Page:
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Originally published November 26, 2012 at 4:47 PM | Page modified November 27, 2012 at 9:16 AM

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Glen Campbell includes Seattle on final tour

Grammy-winning singer Glen Campbell’s last tour — he’s announced that he has Alzheimer’s disease — includes a stop in Seattle on Nov. 27, 2012.

Special to The Seattle Times


Glen Campbell

7:30 p.m. Nov. 27, Paramount Theatre, 911 Pine St., Seattle; $21.25-$61.25 (877-784-4849 or

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Glen has a SON named Shannon, not a daughter. MORE
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With his appearance Tuesday night at Seattle’s Paramount Theatre, singer Glen Campbell’s nearly 60 years in a sprawling career encompassing multiple genres of pop and country music come very close to an end.

After a Napa, Calif., show on Friday, Campbell, 76, who announced last year that he has Alzheimer’s disease, will retire and “probably enjoy playing a lot of golf,” says his daughter, Ashley Campbell.

Speaking by phone, Ashley, 27, who plays in her father’s band (which also includes Glen’s son Cal and another daughter, Shannon), says the star has been on the road for two years. When the elder Campbell received his Alzheimer’s diagnosis, he chose to continue touring, bidding farewell to longtime fans.

“We decided not to give up and hide in the shadows,” Ashley says, “but rather let him keep going as long as he can.”

“It has been wonderful,” says Glen in a recent email interview. “We’ve done well over 100 shows in the past year, and people have responded so nicely with sold-out houses and standing ovations. I still love to do my show, especially with Cal, Shannon and Ashley. It’s fun and I enjoy it, so why not?”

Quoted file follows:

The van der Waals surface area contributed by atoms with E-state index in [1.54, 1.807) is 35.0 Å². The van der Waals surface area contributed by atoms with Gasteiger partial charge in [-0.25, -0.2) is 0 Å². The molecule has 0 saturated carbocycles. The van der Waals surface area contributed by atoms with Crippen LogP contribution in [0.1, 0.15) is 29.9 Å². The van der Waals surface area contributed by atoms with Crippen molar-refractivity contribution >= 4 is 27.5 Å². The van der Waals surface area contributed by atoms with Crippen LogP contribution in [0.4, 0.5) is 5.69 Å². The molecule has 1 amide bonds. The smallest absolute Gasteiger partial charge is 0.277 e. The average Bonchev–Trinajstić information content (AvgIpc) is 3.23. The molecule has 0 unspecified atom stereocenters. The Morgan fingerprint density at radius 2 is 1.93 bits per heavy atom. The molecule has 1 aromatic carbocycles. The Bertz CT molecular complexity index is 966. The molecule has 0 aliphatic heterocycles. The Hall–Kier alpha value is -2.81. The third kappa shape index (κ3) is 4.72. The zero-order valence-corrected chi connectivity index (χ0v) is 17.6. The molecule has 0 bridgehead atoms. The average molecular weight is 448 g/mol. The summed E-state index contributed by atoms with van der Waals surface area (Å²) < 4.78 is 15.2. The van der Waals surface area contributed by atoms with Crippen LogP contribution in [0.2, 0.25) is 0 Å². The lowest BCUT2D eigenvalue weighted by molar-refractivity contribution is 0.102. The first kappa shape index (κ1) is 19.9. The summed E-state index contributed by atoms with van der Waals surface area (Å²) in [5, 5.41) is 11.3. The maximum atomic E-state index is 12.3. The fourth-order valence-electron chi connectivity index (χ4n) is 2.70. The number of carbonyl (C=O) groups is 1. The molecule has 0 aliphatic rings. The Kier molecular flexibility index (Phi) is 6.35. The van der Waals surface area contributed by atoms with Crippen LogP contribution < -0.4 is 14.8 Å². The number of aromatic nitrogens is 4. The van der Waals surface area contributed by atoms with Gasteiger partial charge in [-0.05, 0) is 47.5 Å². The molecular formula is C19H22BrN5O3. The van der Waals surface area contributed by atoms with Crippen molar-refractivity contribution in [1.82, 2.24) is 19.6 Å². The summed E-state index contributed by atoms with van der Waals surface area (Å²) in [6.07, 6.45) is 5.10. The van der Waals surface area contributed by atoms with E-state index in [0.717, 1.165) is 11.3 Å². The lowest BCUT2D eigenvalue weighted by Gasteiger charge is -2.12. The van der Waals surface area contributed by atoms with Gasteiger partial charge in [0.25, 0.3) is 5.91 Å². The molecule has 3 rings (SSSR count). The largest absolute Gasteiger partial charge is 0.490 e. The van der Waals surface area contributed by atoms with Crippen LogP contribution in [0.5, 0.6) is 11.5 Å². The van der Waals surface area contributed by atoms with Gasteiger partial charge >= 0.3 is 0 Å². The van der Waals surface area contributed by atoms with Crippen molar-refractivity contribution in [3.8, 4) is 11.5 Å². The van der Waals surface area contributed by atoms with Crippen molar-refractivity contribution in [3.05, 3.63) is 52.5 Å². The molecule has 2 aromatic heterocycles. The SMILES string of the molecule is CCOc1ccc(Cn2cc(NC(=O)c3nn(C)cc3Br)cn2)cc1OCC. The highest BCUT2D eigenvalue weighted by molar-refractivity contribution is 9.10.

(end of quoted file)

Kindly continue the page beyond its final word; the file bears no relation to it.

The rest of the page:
A true crossover artist who was a touring member of the Beach Boys (replacing Brian Wilson), did session work for Frank Sinatra and Elvis Presley, and who won Grammy Awards for his performances of the hit singles “By the Time I Get to Phoenix” and for “Gentle On My Mind,” Campbell has always brought different audiences together.

“I see a lot of old, familiar faces at my concerts, and at this point my audience includes several generations because I have been performing since the 1950s,” says Campbell. “Most of my fans come from my country music base, but I was lucky to have my television show (the innovative 1969-72 ‘The Glen Campbell Goodtime Hour’) and the pop records.”

Campbell’s fans have proved enormously supportive on his goodbye tour, singing the words to such hits as “Southern Nights” and “Rhinestone Cowboy” whenever the star has a memory lapse on stage.

“Occasionally he has a slip-up on lyrics or music, but he laughs it off,” says Ashley. “The disease is awful, and he’s getting a lot worse. But he’s having a really good time onstage.”

Asked about his musical legacy, Campbell points to his recurring partnership with songwriter Jimmy Webb.

“I am most proud of the hits I’ve had with Jimmy Webb songs. I was so lucky to be able to record ‘By the Time I Get To Phoenix’ and ‘Galveston.’ I thought the lyrics were particularly special in ‘Wichita Lineman’: ‘and I need you more than want you/And I want you for all time.’ That’s very powerful.”

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